Why craft is intimately related to what we commonly understand as innovation.
In her foreword to an important new report today from the Crafts Council, Annie Warburton cites David Pye's The Nature and Art of Workmanship from 1968 where he considers the skilled manipulation of material that affords unplanned breakthroughs. This characterisation of craft should make it clear why it is intimately related to what we commonly understand as innovation.
For all the limitations of the official statistics in measuring craft activity, and thanks to the Crafts Council's earlier research we know that these limitations are many, they do show one undeniable feature: namely, the embeddedness of craft activity across different sectors of the economy. In fact, it turns out that craft occupations are amongst the most widely distributed of creative occupations across industries.
This combination – the intrinsic potential of craft to contribute to innovation, and the high degree of embeddedness of craft – raises the possibility that craft may be making very significant contributions to innovation – and therefore growth – in the UK economy. Or, as the report puts it, innovation through craft as opposed to innovation in craft.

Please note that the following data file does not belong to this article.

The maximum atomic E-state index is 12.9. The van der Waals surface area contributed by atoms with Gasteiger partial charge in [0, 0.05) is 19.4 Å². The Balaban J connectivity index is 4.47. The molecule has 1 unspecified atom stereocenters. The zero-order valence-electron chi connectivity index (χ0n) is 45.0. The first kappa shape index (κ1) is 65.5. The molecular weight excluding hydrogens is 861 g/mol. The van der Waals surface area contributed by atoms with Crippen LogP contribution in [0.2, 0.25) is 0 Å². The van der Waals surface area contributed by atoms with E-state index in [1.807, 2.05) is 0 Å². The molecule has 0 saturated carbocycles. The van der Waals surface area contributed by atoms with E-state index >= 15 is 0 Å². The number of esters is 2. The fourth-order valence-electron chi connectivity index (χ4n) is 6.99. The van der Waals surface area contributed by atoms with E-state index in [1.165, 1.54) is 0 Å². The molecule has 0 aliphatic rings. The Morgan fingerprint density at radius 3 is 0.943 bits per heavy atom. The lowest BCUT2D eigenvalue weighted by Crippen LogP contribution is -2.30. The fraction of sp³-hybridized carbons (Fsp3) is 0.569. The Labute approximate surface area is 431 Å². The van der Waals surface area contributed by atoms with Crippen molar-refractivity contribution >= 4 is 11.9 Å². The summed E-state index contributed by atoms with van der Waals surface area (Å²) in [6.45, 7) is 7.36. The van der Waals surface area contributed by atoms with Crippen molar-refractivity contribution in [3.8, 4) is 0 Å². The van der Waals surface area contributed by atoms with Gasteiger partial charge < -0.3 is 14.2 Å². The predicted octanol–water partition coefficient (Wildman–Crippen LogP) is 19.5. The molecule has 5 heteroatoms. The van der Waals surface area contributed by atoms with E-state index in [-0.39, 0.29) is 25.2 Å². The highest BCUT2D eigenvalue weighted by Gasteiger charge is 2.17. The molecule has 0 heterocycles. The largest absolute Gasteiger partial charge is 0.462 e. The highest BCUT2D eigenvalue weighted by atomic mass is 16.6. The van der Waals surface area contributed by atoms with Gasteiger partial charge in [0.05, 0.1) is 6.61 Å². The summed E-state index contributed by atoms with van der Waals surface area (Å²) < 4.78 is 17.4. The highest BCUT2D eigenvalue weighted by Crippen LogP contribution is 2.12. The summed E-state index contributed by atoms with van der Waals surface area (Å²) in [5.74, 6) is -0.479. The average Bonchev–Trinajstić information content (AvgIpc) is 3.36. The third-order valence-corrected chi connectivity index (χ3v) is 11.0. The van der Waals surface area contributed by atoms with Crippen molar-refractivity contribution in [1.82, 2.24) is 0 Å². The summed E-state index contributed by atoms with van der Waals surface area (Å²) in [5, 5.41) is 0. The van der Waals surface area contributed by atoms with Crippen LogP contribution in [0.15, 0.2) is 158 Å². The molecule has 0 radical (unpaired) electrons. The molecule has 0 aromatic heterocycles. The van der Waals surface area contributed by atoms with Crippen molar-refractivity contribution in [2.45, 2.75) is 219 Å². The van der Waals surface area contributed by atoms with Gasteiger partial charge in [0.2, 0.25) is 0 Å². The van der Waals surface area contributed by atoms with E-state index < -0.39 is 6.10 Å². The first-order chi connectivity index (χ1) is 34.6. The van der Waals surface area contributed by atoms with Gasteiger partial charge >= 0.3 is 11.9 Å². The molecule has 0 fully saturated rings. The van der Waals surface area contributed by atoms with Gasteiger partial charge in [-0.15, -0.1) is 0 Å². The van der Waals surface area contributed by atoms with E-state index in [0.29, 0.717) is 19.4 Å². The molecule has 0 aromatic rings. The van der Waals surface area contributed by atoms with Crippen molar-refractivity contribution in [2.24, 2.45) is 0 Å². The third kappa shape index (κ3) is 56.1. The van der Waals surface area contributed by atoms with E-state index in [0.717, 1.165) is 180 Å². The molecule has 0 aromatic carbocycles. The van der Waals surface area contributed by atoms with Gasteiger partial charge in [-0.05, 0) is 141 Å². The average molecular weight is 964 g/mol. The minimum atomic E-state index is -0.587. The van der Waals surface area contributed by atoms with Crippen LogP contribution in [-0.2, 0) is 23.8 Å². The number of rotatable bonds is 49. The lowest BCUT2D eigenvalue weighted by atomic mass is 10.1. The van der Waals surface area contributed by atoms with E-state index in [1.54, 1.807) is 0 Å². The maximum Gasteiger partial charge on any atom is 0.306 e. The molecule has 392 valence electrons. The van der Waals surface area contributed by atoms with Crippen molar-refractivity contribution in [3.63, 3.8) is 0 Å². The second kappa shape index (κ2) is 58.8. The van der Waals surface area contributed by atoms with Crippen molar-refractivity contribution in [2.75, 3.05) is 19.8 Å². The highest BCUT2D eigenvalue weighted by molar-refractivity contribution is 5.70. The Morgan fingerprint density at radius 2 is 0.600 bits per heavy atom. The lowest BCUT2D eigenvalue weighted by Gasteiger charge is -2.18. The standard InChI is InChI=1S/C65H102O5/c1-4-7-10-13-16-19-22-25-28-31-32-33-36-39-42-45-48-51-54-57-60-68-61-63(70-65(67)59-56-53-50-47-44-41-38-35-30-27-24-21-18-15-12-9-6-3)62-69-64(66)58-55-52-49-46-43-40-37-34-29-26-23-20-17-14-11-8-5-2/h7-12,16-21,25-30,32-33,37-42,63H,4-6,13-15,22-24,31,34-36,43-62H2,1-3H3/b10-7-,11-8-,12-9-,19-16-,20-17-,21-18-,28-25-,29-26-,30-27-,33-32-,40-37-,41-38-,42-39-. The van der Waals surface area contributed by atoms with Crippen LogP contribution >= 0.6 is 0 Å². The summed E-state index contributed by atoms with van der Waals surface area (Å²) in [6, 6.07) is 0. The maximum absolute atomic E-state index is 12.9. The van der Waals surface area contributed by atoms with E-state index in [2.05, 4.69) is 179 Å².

Although it is intuitive, finding quantitative evidence of the causal linkages between different activities like craft and business innovation is exceptionally difficult, because a business's propensity to undertake activities like craft is likely anyway to be correlated with its propensity to innovate. That is why rigorous qualitative research of the type undertaken by KPMG for the Crafts Council in today’s report is so important.
This work should be seen as an example of a wider effort to understand the role of creativity in driving economic growth – an effort which has in the UK, given the understandable focus on fast-growing individual sectors (the creative industries), paid insufficient attention to the cross-sectoral innovation that is the subject of this report. This is a theme that Nesta has long championed in studies like Beyond the Creative Industries, Creating Innovation, and Creative Credits.
For more information on the report, read the blog post by Julia Bennett, Head of Research and Policy at the Crafts Council.